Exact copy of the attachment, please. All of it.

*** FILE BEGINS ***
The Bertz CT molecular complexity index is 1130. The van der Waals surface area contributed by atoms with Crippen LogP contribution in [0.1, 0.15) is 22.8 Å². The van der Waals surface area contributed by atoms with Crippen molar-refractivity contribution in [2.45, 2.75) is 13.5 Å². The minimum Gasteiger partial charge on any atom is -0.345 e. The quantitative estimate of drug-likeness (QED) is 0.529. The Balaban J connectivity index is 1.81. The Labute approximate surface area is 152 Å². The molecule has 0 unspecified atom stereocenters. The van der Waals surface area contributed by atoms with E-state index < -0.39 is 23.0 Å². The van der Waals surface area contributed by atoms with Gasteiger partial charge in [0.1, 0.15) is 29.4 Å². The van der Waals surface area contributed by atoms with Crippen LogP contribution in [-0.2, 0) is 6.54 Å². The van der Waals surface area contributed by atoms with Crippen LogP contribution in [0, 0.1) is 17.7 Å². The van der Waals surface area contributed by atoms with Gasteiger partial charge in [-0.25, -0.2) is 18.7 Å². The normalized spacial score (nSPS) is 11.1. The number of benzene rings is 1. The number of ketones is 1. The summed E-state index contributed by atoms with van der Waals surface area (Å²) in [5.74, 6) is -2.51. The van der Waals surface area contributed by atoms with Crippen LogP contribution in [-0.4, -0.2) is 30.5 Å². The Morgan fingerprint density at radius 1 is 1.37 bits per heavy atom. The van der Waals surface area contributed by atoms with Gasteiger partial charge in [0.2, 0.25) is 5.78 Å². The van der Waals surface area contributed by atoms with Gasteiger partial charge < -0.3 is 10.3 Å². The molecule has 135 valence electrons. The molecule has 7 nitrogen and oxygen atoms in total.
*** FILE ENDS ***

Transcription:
The Bertz CT molecular complexity index is 1130. The van der Waals surface area contributed by atoms with Crippen LogP contribution in [0.1, 0.15) is 22.8 Å². The van der Waals surface area contributed by atoms with Crippen molar-refractivity contribution in [2.45, 2.75) is 13.5 Å². The minimum Gasteiger partial charge on any atom is -0.345 e. The quantitative estimate of drug-likeness (QED) is 0.529. The Balaban J connectivity index is 1.81. The Labute approximate surface area is 152 Å². The molecule has 0 unspecified atom stereocenters. The van der Waals surface area contributed by atoms with E-state index < -0.39 is 23.0 Å². The van der Waals surface area contributed by atoms with Gasteiger partial charge in [0.1, 0.15) is 29.4 Å². The van der Waals surface area contributed by atoms with Crippen LogP contribution in [-0.2, 0) is 6.54 Å². The van der Waals surface area contributed by atoms with Crippen LogP contribution in [0, 0.1) is 17.7 Å². The van der Waals surface area contributed by atoms with Gasteiger partial charge in [-0.25, -0.2) is 18.7 Å². The normalized spacial score (nSPS) is 11.1. The number of benzene rings is 1. The number of ketones is 1. The summed E-state index contributed by atoms with van der Waals surface area (Å²) in [5.74, 6) is -2.51. The van der Waals surface area contributed by atoms with Crippen LogP contribution in [-0.4, -0.2) is 30.5 Å². The Morgan fingerprint density at radius 1 is 1.37 bits per heavy atom. The van der Waals surface area contributed by atoms with Gasteiger partial charge in [0.2, 0.25) is 5.78 Å². The van der Waals surface area contributed by atoms with Gasteiger partial charge < -0.3 is 10.3 Å². The molecule has 135 valence electrons. The molecule has 7 nitrogen and oxygen atoms in total.